their way to certification.

    Companies and people have to get realistic expectations
    about taking and passing 4 to 7 exams in 9 to 14 days.
    That is not really realistic given the scope of
    information covered. Getting half way there is good enough
    to start. If people accept that, they won't have to face
    the heartache of not being an MCSA/MCSE when they leave
    the camp. The camp I teach for offers free retakes of each
    exam as well as repeats of the course (as long as people
    cover their hotel, food, and travel for the second camp).
    So, it really isn't a bad deal in my opinion. I have paid
    for training that didn't teach me 1/10 of what I try to
    teach people. They get what they can and fill in the rest
    when they are able.

    I expect a lot from people, but I would be unreasonable to
    think that most people would be both capable and lucky
    enough to pass 7 exams in 14 days or 4 exams in 9 days.
    Most people are physically shot by the end of a boot camp.
    As a matter of fact, so am I. I usually sleep for most of
    two days after I teach one.

    >-----Original Message-----
    >Damn. No offense, but from the amount of money most boot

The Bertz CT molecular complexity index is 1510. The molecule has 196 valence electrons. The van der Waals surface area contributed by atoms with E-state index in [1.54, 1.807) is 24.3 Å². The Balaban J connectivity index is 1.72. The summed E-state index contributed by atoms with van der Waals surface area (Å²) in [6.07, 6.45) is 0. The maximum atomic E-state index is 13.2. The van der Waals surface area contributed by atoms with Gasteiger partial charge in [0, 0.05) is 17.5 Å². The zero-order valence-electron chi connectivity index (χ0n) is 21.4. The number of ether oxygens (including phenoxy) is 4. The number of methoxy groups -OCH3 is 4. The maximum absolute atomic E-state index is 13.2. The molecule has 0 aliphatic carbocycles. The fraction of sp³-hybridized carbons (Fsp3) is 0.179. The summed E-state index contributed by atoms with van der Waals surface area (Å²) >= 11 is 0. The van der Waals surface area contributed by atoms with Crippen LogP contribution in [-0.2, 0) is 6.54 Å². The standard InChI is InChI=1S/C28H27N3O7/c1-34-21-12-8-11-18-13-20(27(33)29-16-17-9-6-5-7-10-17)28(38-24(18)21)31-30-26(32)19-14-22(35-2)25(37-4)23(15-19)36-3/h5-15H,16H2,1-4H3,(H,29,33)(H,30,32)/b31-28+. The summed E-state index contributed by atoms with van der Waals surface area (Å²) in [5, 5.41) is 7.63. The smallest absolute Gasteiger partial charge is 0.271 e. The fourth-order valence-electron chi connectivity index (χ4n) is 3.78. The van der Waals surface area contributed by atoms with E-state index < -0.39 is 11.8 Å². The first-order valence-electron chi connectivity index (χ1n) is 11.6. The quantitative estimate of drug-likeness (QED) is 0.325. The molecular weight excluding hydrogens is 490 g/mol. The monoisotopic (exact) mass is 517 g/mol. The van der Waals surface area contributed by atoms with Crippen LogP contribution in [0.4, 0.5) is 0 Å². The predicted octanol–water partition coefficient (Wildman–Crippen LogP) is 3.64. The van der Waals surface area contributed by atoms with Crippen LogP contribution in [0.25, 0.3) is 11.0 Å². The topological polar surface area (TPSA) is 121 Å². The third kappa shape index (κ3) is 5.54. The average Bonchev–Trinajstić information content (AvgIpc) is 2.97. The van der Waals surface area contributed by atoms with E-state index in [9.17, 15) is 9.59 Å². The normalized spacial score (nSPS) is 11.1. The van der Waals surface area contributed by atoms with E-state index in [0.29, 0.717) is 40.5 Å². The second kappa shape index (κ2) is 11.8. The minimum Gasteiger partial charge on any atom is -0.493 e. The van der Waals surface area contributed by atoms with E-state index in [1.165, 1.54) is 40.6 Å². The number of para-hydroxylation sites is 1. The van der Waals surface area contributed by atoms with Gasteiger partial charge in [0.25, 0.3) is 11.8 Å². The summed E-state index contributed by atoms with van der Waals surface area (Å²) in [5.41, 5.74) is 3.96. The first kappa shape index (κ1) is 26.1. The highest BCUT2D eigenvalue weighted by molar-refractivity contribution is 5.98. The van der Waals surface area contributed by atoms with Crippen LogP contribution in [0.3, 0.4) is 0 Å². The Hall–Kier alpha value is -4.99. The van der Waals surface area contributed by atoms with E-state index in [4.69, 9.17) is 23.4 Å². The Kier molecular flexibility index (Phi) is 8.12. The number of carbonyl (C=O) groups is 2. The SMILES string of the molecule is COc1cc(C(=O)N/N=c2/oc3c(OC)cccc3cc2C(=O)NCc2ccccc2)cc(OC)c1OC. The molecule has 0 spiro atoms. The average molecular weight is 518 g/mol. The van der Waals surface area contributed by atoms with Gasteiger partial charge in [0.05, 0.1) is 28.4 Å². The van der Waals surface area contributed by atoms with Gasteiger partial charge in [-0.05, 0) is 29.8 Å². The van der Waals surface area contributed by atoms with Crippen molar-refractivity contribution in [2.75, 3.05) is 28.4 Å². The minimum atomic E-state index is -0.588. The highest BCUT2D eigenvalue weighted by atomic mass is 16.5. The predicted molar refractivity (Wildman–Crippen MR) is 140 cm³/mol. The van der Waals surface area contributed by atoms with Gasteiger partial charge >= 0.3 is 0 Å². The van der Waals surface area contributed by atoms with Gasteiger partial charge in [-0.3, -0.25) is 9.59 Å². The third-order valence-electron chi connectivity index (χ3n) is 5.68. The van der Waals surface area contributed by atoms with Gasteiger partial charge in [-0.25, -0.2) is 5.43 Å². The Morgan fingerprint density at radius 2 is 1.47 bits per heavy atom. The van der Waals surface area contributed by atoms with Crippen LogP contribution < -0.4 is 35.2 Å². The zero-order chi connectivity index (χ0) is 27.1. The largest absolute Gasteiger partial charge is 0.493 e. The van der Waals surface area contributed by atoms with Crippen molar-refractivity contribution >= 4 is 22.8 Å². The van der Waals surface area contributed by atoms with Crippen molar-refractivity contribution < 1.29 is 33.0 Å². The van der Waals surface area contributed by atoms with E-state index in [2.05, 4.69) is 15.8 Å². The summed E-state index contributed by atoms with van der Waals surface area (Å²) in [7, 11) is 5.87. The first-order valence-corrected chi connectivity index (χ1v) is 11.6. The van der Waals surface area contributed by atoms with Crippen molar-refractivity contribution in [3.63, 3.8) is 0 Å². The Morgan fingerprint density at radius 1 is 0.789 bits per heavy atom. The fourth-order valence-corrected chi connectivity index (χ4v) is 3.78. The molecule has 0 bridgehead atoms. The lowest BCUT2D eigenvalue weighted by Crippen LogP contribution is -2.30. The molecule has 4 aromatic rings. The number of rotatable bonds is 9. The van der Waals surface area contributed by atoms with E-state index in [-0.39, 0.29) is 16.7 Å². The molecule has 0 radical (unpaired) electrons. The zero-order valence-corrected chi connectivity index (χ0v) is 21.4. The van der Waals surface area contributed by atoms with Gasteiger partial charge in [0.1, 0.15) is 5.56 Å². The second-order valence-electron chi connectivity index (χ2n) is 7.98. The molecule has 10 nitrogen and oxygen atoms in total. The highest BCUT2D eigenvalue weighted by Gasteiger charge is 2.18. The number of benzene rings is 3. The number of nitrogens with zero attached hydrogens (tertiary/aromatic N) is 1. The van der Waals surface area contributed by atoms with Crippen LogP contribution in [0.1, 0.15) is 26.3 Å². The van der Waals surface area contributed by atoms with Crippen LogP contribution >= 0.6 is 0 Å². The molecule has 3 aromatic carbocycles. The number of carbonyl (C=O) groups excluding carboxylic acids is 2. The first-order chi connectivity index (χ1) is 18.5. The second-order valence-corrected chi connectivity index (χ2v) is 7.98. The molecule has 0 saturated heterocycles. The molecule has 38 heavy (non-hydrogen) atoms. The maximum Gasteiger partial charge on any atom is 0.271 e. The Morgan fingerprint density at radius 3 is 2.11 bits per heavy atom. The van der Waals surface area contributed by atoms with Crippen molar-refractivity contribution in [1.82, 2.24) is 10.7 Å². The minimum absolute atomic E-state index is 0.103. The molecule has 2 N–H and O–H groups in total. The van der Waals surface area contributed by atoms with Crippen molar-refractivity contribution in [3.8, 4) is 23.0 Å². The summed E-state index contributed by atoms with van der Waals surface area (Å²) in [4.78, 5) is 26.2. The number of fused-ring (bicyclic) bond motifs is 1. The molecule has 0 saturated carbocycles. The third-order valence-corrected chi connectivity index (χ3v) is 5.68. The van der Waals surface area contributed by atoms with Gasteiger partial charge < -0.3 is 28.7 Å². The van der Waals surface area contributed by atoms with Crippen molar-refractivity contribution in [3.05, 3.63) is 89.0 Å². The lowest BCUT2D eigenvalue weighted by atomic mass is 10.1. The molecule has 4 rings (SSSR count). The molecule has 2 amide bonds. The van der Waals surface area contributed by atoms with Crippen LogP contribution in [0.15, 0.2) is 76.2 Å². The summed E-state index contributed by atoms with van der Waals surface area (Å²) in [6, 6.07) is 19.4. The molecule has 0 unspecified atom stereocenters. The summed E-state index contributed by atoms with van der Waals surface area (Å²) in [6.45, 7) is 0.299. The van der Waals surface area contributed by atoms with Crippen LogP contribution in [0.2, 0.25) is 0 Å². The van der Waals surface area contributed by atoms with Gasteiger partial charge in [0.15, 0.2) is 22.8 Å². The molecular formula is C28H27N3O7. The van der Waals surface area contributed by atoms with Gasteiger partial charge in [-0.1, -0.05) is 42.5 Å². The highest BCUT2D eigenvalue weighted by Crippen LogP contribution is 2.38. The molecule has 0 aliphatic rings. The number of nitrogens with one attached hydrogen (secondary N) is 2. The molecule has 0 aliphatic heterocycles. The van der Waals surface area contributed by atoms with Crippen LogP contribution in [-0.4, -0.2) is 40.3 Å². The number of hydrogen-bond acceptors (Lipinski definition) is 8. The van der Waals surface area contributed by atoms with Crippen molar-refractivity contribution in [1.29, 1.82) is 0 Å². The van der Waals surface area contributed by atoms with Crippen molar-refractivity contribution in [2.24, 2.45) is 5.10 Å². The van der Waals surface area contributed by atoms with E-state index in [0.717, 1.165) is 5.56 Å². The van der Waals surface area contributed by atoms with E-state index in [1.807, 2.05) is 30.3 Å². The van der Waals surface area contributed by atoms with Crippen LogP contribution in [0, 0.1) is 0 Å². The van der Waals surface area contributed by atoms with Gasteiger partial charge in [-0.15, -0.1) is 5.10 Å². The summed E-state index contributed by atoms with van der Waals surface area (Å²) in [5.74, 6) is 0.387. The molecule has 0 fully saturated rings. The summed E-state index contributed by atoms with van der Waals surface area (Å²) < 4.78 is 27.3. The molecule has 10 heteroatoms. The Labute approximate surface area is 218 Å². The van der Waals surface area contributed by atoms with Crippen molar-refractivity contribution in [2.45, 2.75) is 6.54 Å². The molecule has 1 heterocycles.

camps seem to
    >charge (I've seen 'em range anywhere from $3,000 to

    $7,000), I'd expect
    >to leave the camp with a lot more than just a test or two

    under my
    >belt. And if I came into the camp with previous

    experience, I'd expect
    >to pass every test with MCSE in hand. It's a large

    financial investment
    >and I'd expect serious results from it.
    >
    >It's possible that there is just way too much material to

    cram into a 9
    >or 14 day boot camp session. Even working 16 hours a day

    every day,
    >there is still material that you probably won't retain.

    When people
    >cram, they only absorb bits of information as short-term

    memories, not
    >longer term memories that sink in. So it's natural that

    people forget
    >nearly as quickly as they learn and that in a rush to

    memorize details,
    >they lose track of key overall concepts. Only people who

    have been
    >working heavily with a real or virtual lab for at least

    one month can
    >pass these tests I think.
    >
    >Frankly, I'd recommend anyone thinking about shelling out

    $7,000
    >towards a bootcamp to save the money, get a set of decent

    books for